Critical Race & Ethnic Studies Graduate Writing Group
Contact the 2016-17 co-chairs, Ana Claudia Dos Santos Sao Bernardo and Jose Manuel Santillana, if you want to get involved or if you have any questions.
The Critical Race & Ethnic Studies Graduate Writing Group (CRES) brings together scholars from across the University interested in the interdisciplinary and critical study of US race and ethnic studies. CRES is designed for graduate students seeking more formal recognition of their interests in critical race and ethnic studies and/or training in this growing area of study. The group allows interested students to come together and share works in progress, participate in professional development, and support each other in their scholarly endeavors.
We offer graduate students a focused study of the history, politics, and cultures of indigenous peoples and American Indians, African Americans and peoples of the African diaspora, Chicanos/Chicanas, and Asian Americans and Pacific Islanders, as well as an opportunity for a more in-depth exploration of the rich and transformative intellectual traditions of ethnic studies than is normally possible in the classroom alone. Moreover, the work of CRES members engages with other interdisciplinary fields such as gender and sexuality studies, queer studies, feminist studies, indigenous studies, and disability studies to create a dynamic space for intersectional conversations and scholarship. The graduate group provides graduate students a chance to interact with faculty members drawn from various disciplines across the University to solidify the existing informal mentoring and community relationships within critical race and ethnic studies.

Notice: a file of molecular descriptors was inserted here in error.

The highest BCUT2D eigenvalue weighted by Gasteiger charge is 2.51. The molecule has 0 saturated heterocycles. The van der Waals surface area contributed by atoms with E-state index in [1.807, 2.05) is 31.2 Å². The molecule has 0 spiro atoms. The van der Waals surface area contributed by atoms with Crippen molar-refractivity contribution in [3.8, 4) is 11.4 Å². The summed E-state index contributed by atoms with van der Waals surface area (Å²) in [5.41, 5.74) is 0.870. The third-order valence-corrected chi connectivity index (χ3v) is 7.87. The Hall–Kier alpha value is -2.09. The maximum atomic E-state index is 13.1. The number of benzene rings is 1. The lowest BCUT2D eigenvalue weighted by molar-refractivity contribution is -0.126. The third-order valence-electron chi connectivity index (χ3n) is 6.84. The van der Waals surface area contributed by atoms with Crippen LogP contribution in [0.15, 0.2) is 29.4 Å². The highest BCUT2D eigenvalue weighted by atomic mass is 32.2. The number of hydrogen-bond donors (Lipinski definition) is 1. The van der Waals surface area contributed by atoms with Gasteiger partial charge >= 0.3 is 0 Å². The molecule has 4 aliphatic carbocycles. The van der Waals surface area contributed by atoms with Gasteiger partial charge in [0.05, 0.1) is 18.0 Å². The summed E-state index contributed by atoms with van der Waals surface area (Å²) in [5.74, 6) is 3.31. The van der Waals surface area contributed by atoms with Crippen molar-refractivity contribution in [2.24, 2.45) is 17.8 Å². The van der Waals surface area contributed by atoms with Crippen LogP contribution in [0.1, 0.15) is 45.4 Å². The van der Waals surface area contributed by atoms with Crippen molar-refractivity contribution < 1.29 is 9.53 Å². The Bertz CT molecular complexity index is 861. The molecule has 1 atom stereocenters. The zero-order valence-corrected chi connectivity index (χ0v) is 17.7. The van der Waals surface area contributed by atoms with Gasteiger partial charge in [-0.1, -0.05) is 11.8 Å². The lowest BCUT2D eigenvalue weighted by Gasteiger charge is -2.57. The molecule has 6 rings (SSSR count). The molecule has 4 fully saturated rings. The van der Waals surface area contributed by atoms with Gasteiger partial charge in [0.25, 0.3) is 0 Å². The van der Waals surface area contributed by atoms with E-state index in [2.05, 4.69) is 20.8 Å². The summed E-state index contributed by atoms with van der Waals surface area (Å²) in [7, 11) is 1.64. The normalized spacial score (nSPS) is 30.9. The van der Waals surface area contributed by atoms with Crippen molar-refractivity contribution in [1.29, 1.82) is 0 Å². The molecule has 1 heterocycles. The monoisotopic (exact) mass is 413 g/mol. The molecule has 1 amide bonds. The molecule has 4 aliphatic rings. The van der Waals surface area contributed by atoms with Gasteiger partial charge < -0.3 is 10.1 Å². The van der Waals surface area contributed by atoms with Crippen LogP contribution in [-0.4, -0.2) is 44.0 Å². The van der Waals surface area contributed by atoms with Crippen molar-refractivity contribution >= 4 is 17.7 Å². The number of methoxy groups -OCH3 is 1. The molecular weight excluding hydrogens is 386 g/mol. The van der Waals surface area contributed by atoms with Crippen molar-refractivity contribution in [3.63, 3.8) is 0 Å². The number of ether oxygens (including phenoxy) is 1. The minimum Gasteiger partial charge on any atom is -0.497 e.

The scholarly programming for the group is designed to help students explore the diversity of these communities, their relations with one another, differently intersecting and overlapping histories, and the history and present conditions of racial, classed, gendered, and sexual formation in local, national, and global contexts. A central function of CRES is to be a space for graduate students to meet bi-weekly and exchange writing for feedback among its members. Writings may include dissertation chapters, preliminary exam materials, and fellowship applications. Other CRES activities include inviting scholars to come speak to its members in intimate settings, holding professional development workshops and retreats, assisting each other around course planning, and hosting an annual symposium.
Seditious Acts: Graduate Students of Color Interrogating the Neoliberal University
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